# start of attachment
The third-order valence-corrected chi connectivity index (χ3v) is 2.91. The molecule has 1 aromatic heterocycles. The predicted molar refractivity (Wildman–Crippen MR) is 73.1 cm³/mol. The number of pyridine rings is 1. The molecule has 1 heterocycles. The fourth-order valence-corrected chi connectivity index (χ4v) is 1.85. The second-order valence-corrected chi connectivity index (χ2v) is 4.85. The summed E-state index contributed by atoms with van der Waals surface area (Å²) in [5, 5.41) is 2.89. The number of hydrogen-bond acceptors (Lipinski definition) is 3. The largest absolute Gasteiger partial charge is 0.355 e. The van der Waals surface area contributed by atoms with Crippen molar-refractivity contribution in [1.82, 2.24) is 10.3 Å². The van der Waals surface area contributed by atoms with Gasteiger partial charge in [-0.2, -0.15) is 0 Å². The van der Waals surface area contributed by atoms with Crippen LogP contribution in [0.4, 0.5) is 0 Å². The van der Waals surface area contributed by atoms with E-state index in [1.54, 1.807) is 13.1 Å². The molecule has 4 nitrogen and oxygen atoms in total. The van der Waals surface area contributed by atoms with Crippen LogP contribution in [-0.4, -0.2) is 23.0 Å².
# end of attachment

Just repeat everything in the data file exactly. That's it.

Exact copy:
The third-order valence-corrected chi connectivity index (χ3v) is 2.91. The molecule has 1 aromatic heterocycles. The predicted molar refractivity (Wildman–Crippen MR) is 73.1 cm³/mol. The number of pyridine rings is 1. The molecule has 1 heterocycles. The fourth-order valence-corrected chi connectivity index (χ4v) is 1.85. The second-order valence-corrected chi connectivity index (χ2v) is 4.85. The summed E-state index contributed by atoms with van der Waals surface area (Å²) in [5, 5.41) is 2.89. The number of hydrogen-bond acceptors (Lipinski definition) is 3. The largest absolute Gasteiger partial charge is 0.355 e. The van der Waals surface area contributed by atoms with Crippen molar-refractivity contribution in [1.82, 2.24) is 10.3 Å². The van der Waals surface area contributed by atoms with Gasteiger partial charge in [-0.2, -0.15) is 0 Å². The van der Waals surface area contributed by atoms with Crippen LogP contribution in [0.4, 0.5) is 0 Å². The van der Waals surface area contributed by atoms with E-state index in [1.54, 1.807) is 13.1 Å². The molecule has 4 nitrogen and oxygen atoms in total. The van der Waals surface area contributed by atoms with Crippen LogP contribution in [-0.4, -0.2) is 23.0 Å².